The Evolution of Practice: Activism & Community Perspectives
The Adoption Initiative invites proposal submissions for papers, poster presentations, and research manuscripts for the 20th anniversary Biennial Adoption Initiative Conference. We actively seek proposals which address issues related to how practices have evolved over the past twenty years through the work of activists and communities most impacted by adoption and how this evolution has informed how we understand mental health from these lenses.
We welcome participation from those whose identities are informed by the impact of adoption on their lives, and whose voices are often overlooked and marginalized by its practice. We especially invite proposals that take a social justice approach to adoption practice, focusing on those whose lives and rights are primarily impacted by the nature and goals of the practice as it applies to them.
Possible topics include but are not limited to the following:
- In what ways have first/birth families, adoptees, and adoptees’ communities of origin advocated for their needs over the past twenty years?
- Ways in which intercountry adoptees are changing the conversation around immigration and citizenship.
- New technologies and their impact on adoption search and reunion.
- Based on the historical perspectives of “best interests of the child,” what exactly does “best interest of the child” mean in 2020?
- How does adoption relate to or mimic imperialism, colonialism, and nation-state foreign policies?
- Aspects of privileges inherent in adoption as they are enacted in adoption practice and as they influence identity, citizenship, and being.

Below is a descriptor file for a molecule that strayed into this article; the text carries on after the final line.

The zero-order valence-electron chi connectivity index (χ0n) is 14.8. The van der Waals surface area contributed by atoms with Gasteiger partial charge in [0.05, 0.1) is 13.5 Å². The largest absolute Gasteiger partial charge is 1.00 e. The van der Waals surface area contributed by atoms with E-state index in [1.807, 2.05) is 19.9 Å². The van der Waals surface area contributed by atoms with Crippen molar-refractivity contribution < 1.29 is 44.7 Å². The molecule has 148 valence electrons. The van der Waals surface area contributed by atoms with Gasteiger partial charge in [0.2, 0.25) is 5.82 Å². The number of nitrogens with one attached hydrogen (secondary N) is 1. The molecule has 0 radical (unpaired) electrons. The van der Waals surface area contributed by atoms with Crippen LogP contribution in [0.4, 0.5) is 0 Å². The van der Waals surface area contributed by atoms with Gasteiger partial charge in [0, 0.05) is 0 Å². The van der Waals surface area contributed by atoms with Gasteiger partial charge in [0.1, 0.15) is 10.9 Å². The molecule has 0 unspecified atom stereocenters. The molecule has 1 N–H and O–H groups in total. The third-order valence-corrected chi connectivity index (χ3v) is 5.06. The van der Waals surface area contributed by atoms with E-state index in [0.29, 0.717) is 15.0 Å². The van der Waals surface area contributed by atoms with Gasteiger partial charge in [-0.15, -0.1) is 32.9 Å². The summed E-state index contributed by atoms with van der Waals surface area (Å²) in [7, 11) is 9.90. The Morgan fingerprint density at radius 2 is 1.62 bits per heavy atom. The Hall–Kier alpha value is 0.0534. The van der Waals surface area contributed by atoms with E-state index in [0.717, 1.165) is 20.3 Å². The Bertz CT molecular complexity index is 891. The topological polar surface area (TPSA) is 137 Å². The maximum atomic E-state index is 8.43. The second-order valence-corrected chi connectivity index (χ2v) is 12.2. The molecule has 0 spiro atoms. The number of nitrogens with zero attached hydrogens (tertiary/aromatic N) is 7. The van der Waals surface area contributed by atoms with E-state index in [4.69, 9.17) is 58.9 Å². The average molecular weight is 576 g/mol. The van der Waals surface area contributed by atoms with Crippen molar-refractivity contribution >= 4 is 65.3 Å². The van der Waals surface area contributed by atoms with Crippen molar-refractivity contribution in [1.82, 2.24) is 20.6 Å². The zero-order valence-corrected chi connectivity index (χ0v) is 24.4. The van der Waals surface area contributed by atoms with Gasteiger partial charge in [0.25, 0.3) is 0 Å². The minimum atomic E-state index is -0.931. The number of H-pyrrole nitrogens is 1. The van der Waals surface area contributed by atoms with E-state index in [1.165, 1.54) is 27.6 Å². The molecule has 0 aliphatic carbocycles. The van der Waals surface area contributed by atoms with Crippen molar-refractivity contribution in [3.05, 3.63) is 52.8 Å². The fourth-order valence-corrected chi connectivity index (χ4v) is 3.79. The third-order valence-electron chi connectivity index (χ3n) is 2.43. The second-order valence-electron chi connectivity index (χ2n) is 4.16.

- Ways current adoption narratives include or leave out notions of land, place, history, ethnicity, and ability to belong and inform identity.
- Ways in which tools used to “deal with” adoption, including psychiatry and therapy, enforce dominant cultural myths about adoption.
- In what ways has the demand for “adoption competent” mental health practitioners by adoptees, birth/first families and adoptive parents changed the clinical paradigms and treatment modalities for individuals seeking counseling/therapy?
Guidelines on Time Allotted for different formats:
- Papers/Presentations: 30 to 45 minutes
- Workshops: 60 to 90 minutes
- Symposiums: 60 to 90 minutes
- Panels: 60 to 90 minutes
- Roundtables: 30-45 minutes
- Posters: See submission guidelines for details
The deadline to submit proposals for papers, workshops, symposiums, panels and roundtables is April 30, 2020 at 11:59 PM EST. The deadline to submit poster presentations is July 15, 2020.
For complete submission guidelines, click on the Call For Papers for the 2020 Conference tab on the menu above, or go directly to the site HERE.
Thank you and we are greatly looking forward to seeing you in October!